Mrs Sheila Ibarra
Leader of Learning, LOTE





VET Work Placement

During the Term break and last week, many of the Year 11 VET students undertook a week of work placement, the ‘learning by doing’ component of their course. The girls entered into the experience with a willingness to learn and work in a real industry setting. During their placement the students were visited by Mrs Brooks, Mrs Roumanus or me, and we were pleased to see them participating professionally and positively to build on their skills.

Several of the girls reflect on their week for us here. From the Business Services class, Gabriella Dagher talks about her experience at Argyle Street Medical Centre: ‘Being surrounded by experienced workers was a bit intimidating at first. However, I was warmly greeted and treated like one of their own. My supervisor and all the other workers taught me tips for working in the business industry and openly shared the ups and downs you can face. I feel much better prepared for the future as a result of my work placement.’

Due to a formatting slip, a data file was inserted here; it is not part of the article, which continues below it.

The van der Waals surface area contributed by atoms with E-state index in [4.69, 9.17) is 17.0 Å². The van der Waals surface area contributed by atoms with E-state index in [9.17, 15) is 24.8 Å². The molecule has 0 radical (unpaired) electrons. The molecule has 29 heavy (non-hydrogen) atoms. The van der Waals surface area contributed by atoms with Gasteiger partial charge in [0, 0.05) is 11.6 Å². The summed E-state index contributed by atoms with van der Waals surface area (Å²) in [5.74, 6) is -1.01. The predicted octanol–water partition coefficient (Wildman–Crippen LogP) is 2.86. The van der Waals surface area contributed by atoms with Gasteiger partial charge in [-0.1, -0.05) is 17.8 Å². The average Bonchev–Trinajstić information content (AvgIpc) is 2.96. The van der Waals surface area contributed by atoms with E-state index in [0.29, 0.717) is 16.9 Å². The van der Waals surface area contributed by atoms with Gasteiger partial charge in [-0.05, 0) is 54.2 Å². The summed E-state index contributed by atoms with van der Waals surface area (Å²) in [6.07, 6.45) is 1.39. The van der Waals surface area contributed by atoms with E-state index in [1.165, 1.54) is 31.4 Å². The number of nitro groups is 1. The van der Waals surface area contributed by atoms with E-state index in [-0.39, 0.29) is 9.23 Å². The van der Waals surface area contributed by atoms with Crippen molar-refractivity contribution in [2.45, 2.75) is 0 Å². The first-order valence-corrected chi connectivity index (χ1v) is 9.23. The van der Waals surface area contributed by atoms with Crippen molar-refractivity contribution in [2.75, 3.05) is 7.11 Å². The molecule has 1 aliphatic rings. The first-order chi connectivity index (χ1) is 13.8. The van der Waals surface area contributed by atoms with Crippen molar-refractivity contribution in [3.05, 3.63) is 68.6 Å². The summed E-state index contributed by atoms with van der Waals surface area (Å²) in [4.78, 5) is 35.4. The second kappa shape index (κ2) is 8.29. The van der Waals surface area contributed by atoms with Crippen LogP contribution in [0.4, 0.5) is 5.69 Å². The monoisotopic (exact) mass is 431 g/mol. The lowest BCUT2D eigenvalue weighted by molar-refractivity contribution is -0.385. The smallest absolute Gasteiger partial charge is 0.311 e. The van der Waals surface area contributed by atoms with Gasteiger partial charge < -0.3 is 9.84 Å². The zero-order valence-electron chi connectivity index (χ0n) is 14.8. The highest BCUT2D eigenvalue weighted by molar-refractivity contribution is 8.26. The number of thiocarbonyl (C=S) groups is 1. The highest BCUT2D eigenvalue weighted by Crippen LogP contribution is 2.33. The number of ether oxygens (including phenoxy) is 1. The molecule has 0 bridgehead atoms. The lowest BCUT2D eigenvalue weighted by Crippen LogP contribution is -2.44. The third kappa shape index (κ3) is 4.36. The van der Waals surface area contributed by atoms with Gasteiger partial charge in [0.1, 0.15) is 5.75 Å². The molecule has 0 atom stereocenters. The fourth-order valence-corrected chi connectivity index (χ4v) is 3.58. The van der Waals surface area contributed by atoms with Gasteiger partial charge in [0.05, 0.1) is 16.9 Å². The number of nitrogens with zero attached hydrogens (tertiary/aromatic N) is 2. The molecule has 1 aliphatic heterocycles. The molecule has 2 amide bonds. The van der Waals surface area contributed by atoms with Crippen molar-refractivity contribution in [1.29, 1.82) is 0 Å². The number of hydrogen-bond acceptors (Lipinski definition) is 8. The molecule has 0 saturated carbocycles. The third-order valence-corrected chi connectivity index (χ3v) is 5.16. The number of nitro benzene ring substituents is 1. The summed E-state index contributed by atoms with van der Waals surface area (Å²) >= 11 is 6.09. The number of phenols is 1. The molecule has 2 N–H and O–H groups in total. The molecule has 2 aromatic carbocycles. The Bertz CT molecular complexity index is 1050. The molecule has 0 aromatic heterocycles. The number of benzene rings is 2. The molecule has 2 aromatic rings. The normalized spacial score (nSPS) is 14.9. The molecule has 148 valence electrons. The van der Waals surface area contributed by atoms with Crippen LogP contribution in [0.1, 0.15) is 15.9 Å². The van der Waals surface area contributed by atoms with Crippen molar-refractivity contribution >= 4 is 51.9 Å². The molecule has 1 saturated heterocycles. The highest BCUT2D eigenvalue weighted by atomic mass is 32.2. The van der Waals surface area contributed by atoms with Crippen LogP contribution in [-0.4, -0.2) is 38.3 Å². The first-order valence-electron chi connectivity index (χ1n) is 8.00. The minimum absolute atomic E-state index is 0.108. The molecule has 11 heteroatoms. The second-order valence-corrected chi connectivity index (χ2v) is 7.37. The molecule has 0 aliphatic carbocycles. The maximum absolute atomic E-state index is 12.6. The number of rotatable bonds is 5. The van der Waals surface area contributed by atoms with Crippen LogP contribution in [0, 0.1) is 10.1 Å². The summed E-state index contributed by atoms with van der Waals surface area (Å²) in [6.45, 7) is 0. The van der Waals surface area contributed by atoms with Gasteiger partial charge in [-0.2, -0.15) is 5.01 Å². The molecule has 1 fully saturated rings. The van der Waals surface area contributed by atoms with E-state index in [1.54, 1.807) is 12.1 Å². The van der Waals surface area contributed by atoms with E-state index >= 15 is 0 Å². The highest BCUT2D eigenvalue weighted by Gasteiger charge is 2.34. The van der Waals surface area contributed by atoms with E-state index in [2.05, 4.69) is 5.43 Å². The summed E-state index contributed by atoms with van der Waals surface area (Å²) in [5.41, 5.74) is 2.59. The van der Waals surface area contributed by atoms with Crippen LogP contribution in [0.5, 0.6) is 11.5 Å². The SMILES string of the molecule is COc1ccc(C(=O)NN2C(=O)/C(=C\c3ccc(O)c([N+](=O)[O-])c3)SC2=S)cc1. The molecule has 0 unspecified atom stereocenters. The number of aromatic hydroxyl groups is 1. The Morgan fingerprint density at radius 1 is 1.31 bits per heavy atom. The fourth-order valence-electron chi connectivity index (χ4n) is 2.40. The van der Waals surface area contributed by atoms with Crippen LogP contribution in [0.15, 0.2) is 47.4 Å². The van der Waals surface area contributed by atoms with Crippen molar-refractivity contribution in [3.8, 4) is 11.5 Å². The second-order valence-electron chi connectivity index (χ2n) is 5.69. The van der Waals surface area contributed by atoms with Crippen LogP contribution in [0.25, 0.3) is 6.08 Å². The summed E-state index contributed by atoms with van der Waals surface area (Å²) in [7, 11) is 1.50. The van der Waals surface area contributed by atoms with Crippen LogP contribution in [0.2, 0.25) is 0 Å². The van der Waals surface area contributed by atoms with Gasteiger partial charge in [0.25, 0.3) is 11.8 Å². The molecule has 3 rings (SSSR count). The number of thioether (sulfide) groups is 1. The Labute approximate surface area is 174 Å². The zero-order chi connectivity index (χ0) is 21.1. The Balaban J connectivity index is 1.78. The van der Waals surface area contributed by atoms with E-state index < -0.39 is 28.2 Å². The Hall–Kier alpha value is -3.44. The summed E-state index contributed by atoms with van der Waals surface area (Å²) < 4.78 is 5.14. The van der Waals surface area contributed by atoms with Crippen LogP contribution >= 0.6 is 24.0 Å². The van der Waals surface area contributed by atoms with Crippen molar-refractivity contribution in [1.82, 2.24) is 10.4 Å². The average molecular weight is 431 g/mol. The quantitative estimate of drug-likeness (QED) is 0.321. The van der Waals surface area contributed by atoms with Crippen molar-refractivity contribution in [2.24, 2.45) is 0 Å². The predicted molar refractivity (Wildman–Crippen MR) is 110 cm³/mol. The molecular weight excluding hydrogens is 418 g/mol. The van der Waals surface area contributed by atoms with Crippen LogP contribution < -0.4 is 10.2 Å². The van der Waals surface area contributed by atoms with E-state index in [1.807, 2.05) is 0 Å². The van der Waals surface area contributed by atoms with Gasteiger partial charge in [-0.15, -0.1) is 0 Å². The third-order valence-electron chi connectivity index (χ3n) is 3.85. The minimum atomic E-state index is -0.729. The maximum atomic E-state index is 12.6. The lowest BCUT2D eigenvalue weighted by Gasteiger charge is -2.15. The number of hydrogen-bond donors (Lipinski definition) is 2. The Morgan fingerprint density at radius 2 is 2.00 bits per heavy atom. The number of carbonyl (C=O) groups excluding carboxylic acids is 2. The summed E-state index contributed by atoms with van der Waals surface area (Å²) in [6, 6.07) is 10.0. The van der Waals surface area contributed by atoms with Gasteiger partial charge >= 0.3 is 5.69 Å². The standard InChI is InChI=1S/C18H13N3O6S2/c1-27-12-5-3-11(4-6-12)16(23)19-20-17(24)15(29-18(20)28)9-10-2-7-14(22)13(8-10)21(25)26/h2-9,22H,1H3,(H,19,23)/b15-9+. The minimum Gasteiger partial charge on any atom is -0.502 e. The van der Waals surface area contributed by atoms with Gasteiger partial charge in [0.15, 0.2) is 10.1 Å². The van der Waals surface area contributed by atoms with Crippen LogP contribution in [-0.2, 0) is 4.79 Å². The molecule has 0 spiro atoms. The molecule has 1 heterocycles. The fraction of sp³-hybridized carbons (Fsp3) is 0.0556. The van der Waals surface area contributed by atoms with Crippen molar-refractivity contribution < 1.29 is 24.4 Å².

Lara Wehbe spent a week at Ray Wehbe Real Estate: ‘My work placement was amazing! I learnt about real experiences within the workplace at a busy real estate office.’ Similarly, Evelyn Lillie had a positive experience at Good Start Early Learning Centre: ‘Working in an administrative environment was an amazing experience and I've grown in confidence as a result.’

The Hospitality students were also busy at a range of venues, including El-Phoenician, Rydges, Leura Garage, Courtney’s Brasserie, Bondi Pizza, Lachlan’s at Old Government House and AJs Café. A few of their comments… ‘I learnt something new each day, the staff were incredibly nice and it was an amazing environment to be in for my first taste of what it is like to work as a chef.’ Alexandra Zito, Leura Garage.

‘The staff were very friendly, always clear with instructions and they challenged me to learn and improve my skills.’ Thalia Lake, Bondi Pizza

The rest of the VET students will complete their first work placement in the next Term break and I am sure they will also find it to be a valuable learning experience.


Mrs Louise Weihen
Leader of Learning, VET/Careers

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Public Speaking

Open Morning Tour